Here we see a Degtyaryov PTRD-41 team practice anti-air gunnery with a single-shot 14.5×114mm antitank gun.
Don’t laugh, it actually worked a couple of times, reportedly.
According to Soviet sources, one Red Army sniper of 82nd Guards Rifle division, Mihail Lysov, shot down a Ju-87 Stuka dive bomber in October 1941, using such a rifle while another Hero sniper of 796th Rifle Division, Vasily Antonov, downed a much larger Ju88 with four rifle shots of a semi-auto Simonov PTRS-41 in July 1942.
The single shot PTRD and 5-round PTRS were popular in the days of thin-walled tanks such as the PzKpfw I which had just 13mm of armor at its thickest point (the 14.5mm round could zip through 40mm of steel at 100 meters), but as tanks got meaner the guns were basically used to snipe trucks and thin-skinned vehicles at ranges out past 1 km.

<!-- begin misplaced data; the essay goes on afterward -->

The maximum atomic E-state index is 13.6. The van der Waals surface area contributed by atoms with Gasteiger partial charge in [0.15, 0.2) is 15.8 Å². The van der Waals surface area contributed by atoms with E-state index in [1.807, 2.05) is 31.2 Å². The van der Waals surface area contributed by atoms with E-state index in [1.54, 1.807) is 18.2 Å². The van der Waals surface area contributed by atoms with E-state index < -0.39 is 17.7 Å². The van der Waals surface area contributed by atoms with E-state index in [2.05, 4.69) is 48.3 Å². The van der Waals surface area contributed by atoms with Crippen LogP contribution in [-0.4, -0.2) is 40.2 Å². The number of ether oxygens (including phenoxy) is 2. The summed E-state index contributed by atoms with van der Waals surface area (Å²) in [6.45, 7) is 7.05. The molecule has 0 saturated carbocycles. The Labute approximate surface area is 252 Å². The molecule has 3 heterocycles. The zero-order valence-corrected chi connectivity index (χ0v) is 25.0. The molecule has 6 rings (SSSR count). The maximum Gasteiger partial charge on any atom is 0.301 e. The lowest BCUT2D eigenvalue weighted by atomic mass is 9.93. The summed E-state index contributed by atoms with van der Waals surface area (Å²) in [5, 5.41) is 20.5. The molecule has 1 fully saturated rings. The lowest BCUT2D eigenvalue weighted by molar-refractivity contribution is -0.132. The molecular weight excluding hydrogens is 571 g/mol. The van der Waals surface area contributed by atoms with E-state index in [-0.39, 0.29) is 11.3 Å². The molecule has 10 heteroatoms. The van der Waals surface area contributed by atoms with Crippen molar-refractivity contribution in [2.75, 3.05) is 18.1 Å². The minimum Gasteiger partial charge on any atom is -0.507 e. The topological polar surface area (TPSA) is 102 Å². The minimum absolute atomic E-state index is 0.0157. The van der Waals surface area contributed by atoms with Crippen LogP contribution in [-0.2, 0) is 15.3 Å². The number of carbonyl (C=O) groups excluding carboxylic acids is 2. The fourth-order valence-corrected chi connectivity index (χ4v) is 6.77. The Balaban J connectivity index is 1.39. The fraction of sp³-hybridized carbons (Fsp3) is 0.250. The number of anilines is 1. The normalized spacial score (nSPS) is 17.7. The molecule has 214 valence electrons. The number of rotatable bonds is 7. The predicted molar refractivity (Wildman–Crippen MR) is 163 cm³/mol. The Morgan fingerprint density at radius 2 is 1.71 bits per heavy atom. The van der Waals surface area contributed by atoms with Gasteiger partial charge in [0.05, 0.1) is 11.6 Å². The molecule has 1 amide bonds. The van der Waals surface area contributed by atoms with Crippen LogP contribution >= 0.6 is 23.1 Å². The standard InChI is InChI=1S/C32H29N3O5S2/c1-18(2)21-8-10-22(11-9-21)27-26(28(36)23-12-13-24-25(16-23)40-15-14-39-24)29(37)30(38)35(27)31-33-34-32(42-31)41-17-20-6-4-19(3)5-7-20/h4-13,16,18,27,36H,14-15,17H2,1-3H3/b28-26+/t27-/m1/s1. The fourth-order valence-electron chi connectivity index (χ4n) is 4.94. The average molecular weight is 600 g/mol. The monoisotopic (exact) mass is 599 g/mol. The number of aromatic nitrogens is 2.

However, the Soviets used them in their whaling fleet as late as the 1970s
And they still pop up in the Donbass today…
If you have been following along at home, you may have seen my earlier post on pro-Russian rebels (who have nothing officially to do with Moscow of course), and their right out of Sputnik armament choices.
Well here are two more, the first showing a rather halfway decent roadblock defended by a classic Tula SKS-45 rifle (although there appears to be a AK-74 in the rebel’s lap) and several (I guess they found a case that no one was keeping track of) single-use RPG-18 Mukha (Fly) anti-tank rockets, Moscow’s answer to the U.S. M72 LAWs. Then of course, in the second image, we see that, yes, Vladimir, their PTRS-41 anti-tank rifle (designed by Simonov a few years before the SKS) can still bring the heat.